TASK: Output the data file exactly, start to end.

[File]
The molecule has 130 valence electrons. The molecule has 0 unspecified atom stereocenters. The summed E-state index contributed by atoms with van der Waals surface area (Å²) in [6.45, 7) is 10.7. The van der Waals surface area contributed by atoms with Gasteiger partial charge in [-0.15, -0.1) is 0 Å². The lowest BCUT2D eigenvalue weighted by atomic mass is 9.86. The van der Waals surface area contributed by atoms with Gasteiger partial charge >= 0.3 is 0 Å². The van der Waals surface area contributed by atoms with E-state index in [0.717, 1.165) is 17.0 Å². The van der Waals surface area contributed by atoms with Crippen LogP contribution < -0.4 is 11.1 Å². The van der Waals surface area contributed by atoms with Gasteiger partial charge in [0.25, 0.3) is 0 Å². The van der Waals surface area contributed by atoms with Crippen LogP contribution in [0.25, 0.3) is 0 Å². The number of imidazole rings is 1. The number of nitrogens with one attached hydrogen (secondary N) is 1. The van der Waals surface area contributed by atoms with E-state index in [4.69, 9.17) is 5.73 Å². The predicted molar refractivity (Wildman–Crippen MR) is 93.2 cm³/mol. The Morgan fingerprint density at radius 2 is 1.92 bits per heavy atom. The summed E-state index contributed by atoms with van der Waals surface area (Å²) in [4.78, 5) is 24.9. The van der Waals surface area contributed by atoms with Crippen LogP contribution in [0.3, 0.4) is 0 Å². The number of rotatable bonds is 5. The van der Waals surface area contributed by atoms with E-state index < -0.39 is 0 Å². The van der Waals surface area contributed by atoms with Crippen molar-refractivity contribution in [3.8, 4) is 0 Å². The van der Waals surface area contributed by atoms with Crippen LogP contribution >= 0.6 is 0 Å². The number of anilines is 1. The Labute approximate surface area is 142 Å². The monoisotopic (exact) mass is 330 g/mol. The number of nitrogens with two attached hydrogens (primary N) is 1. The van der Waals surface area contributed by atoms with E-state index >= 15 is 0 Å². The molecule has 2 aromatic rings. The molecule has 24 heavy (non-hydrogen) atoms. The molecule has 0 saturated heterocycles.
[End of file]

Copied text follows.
The molecule has 130 valence electrons. The molecule has 0 unspecified atom stereocenters. The summed E-state index contributed by atoms with van der Waals surface area (Å²) in [6.45, 7) is 10.7. The van der Waals surface area contributed by atoms with Gasteiger partial charge in [-0.15, -0.1) is 0 Å². The lowest BCUT2D eigenvalue weighted by atomic mass is 9.86. The van der Waals surface area contributed by atoms with Gasteiger partial charge >= 0.3 is 0 Å². The van der Waals surface area contributed by atoms with E-state index in [0.717, 1.165) is 17.0 Å². The van der Waals surface area contributed by atoms with Crippen LogP contribution < -0.4 is 11.1 Å². The van der Waals surface area contributed by atoms with Gasteiger partial charge in [0.25, 0.3) is 0 Å². The van der Waals surface area contributed by atoms with Crippen LogP contribution in [0.25, 0.3) is 0 Å². The number of imidazole rings is 1. The number of nitrogens with one attached hydrogen (secondary N) is 1. The van der Waals surface area contributed by atoms with E-state index in [4.69, 9.17) is 5.73 Å². The predicted molar refractivity (Wildman–Crippen MR) is 93.2 cm³/mol. The Morgan fingerprint density at radius 2 is 1.92 bits per heavy atom. The summed E-state index contributed by atoms with van der Waals surface area (Å²) in [4.78, 5) is 24.9. The van der Waals surface area contributed by atoms with Crippen LogP contribution in [0.3, 0.4) is 0 Å². The number of rotatable bonds is 5. The van der Waals surface area contributed by atoms with E-state index < -0.39 is 0 Å². The van der Waals surface area contributed by atoms with Crippen molar-refractivity contribution in [3.8, 4) is 0 Å². The van der Waals surface area contributed by atoms with Crippen LogP contribution >= 0.6 is 0 Å². The number of anilines is 1. The Labute approximate surface area is 142 Å². The monoisotopic (exact) mass is 330 g/mol. The number of nitrogens with two attached hydrogens (primary N) is 1. The van der Waals surface area contributed by atoms with E-state index >= 15 is 0 Å². The molecule has 2 aromatic rings. The molecule has 24 heavy (non-hydrogen) atoms. The molecule has 0 saturated heterocycles.